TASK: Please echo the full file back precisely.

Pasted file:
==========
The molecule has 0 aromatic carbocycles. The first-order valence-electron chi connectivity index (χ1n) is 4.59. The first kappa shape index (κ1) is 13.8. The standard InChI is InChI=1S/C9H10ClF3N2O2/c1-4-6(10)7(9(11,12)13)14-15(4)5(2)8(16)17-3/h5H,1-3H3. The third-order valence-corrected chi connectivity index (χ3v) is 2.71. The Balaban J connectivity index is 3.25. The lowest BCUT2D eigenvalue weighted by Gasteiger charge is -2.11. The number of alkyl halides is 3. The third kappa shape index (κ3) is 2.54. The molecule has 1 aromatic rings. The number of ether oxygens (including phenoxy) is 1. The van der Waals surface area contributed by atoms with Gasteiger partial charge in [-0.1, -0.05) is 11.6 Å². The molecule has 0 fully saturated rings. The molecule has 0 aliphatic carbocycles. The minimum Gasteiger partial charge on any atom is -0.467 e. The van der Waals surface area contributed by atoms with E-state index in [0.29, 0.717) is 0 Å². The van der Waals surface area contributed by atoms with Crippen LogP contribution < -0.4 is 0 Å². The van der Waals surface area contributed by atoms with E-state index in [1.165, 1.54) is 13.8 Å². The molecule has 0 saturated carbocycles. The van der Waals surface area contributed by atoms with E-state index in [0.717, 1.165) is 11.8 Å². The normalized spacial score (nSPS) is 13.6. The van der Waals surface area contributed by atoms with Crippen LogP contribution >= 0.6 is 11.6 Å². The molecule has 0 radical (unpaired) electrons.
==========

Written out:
The molecule has 0 aromatic carbocycles. The first-order valence-electron chi connectivity index (χ1n) is 4.59. The first kappa shape index (κ1) is 13.8. The standard InChI is InChI=1S/C9H10ClF3N2O2/c1-4-6(10)7(9(11,12)13)14-15(4)5(2)8(16)17-3/h5H,1-3H3. The third-order valence-corrected chi connectivity index (χ3v) is 2.71. The Balaban J connectivity index is 3.25. The lowest BCUT2D eigenvalue weighted by Gasteiger charge is -2.11. The number of alkyl halides is 3. The third kappa shape index (κ3) is 2.54. The molecule has 1 aromatic rings. The number of ether oxygens (including phenoxy) is 1. The van der Waals surface area contributed by atoms with Gasteiger partial charge in [-0.1, -0.05) is 11.6 Å². The molecule has 0 fully saturated rings. The molecule has 0 aliphatic carbocycles. The minimum Gasteiger partial charge on any atom is -0.467 e. The van der Waals surface area contributed by atoms with E-state index in [0.29, 0.717) is 0 Å². The van der Waals surface area contributed by atoms with Crippen LogP contribution < -0.4 is 0 Å². The van der Waals surface area contributed by atoms with E-state index in [1.165, 1.54) is 13.8 Å². The molecule has 0 saturated carbocycles. The van der Waals surface area contributed by atoms with E-state index in [0.717, 1.165) is 11.8 Å². The normalized spacial score (nSPS) is 13.6. The van der Waals surface area contributed by atoms with Crippen LogP contribution >= 0.6 is 11.6 Å². The molecule has 0 radical (unpaired) electrons.